Tearful Jospin accuses Royal of trying to hijack Socialists' race for presidency

John Lichfield
Thursday 22 September 2011 06:09

France's former Socialist prime minister Lionel Jospin made a tearful return to the front of the French political stage at the weekend, convincing many of his supporters that he will end his retirement and start a run for the presidency next month.

Although he did not formally declare his intention to enter the Socialist Party's "primary" this autumn, M. Jospin made a scarcely veiled attack on the runaway opinion poll favourite, Ségolène Royal.

He, in effect, accused her of trying to hijack the presidential campaign of France's leading opposition party by appealing to the media and general public, rather than to the party.

M. Jospin, 69, broke down as he explained to young socialists why he had retired from politics after a humiliating defeat in the first round of the presidential election in April 2002. The former prime minister, who has a reputation as a stiff and unemotional man, said that his low, third-place score in the first round - 17 per cent, just below the far-right leader Jean-Marie Le Pen - had been a "cruel, sudden and unexpected" blow.

Only the first two candidates in the first round are allowed to stand in the second. "I was profoundly upset," he told the meeting of young socialists at the party's annual "summer university", or conference, in La Rochelle on Saturday. He began to reject suggestions that he had abandoned the party, in the midst of a battle, leaving colleagues to fight on alone. Tears came into his eyes and M. Jospin was unable to go on until someone handed him a glass of water. A large part of the hall stood up and applauded.

The moment was taken by many senior Socialist Party members and the French press yesterday as a symbolic and cathartic sign that M. Jospin's retirement was now at an end. The former prime minister has been under pressure from many quarters of the party to enter next year's presidential race and clip the soaring wings of Mme Royal, aformer environment and education minister.

A large banner unfurled at Saturday's meeting compared M. Jospin to the footballer Zinedine "Zizou" Zidane, who headbutted an Italian opponent during the World Cup Final in Berlin in July. The banner said: "Lionel, you departed like Zizou with a rush of blood to the head. Come back, for France's sake."

Nominations for the Socialist Party candidate for the two-round presidential election in April and May open next month. Party members will vote for their candidate on 16 November.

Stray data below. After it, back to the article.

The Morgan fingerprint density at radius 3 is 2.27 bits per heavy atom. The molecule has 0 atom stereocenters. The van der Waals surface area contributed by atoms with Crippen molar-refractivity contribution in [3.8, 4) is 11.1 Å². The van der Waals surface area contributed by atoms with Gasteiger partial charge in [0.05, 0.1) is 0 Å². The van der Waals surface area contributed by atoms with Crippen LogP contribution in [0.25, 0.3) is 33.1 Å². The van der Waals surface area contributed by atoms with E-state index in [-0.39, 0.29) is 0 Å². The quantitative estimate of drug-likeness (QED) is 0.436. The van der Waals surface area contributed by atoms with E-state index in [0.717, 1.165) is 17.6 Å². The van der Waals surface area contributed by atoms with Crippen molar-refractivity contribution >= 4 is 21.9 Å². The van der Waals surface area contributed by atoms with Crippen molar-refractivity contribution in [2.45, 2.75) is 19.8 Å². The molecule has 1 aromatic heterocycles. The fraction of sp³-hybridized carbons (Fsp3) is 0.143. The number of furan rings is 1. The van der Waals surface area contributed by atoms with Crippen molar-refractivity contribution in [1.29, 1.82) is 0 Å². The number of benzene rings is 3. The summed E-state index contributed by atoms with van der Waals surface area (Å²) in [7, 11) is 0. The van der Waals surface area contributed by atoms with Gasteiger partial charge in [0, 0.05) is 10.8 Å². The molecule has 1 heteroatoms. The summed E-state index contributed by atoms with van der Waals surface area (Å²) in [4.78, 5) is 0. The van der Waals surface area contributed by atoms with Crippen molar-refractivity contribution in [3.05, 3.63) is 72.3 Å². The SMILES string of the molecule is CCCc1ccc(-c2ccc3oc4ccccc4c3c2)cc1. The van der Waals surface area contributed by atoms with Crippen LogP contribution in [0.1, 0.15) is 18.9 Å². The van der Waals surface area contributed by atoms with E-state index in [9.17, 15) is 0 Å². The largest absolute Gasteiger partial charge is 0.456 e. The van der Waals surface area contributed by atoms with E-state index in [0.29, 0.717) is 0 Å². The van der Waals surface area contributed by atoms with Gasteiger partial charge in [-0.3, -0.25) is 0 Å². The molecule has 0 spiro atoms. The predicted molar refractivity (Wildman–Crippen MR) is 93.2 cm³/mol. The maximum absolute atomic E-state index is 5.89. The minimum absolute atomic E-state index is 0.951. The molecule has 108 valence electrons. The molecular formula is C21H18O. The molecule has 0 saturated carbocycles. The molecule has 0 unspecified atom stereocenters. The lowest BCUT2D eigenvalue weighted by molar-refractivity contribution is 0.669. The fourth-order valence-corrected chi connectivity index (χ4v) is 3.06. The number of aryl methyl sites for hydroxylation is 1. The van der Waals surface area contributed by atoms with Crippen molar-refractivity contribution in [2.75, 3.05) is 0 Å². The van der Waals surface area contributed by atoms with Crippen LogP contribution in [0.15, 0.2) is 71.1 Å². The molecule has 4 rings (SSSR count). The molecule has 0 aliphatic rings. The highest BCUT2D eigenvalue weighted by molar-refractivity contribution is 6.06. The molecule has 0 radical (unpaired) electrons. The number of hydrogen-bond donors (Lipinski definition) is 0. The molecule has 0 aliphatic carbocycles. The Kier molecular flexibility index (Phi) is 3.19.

M. Jospin, respecting this timetable, made no formal announcement at the weekend that he planned to run, but he convinced many of his supporters that such a step was now inevitable. Bertrand Delanoë, the Mayor of Paris and a long-time friend and supporter of M. Jospin, said after the meeting: "He did us good and he did himself good."

Perhaps more significantly, M. Jospin ended his appearance with a clear attack on the darling of the opinion polls. Mme Royal, 52, is accused by opponents of adopting a mish-mash of left and right positions to build up unassailable support in public opinion. They accuse her of side-stepping the usual methods of building up grassroots support within the party, in the hope that members will be railroaded into voting for her as the candidate most likely to defeat the right.

In a carefully formulated statement on Saturday, M. Jospin said that if he did return, it would be because he had "a vision of the party, a fidelity to authentic left-wing politics and an understanding and respect for grass-roots activism".

Closing the conference yesterday, the party's first secretary, François Hollande, called for an end to the sniping and back-biting between the half-dozen possible nominees. He also warned candidates - and perhaps Mme Royal above all - that they cannot hope to win next year without the full backing of the party. M. Hollande has been Mme Royal's common-law husband for 25 years and is the father of her four children.

Elysée hopefuls


After years of insisting his days of presidential campaigning were over, Lionel Jospin's lacrimose speech at La Rochelle suggested that the former prime minister will throw his hat into the ring this November in a bid to lead the Socialists. Retired since his shock defeat in the 2002 election, in which he was pushed into third place after Jacques Chirac and the far-right Jean Marie Le Pen, M. Jospin has retained considerable support in the party.


The father of Ségolène Royal's four children, Francois Hollande has been chairman of the French Socialist Party since 1997, and the party voted to retain him as leader through to the next election. His own presidential ambitions were damaged by the failure of the French to back the EU constitution, which he vociferously supported. Rumour has it that it was then that he and Mme Royal decided that she should emerge from the shadows to take his place.


The new darling of the French media and, according to the polls, many voters as well, Mme Royal (or Sego,to her fans) has been welcomed as a breath of fresh air into the stagnant world of French politics. Currently president of the Poitou-Charentes region, she is the runaway favourite to lead the Socialists into the general election in 2007 despite the misogynist mutterings which greeted her arrival on the political scene.

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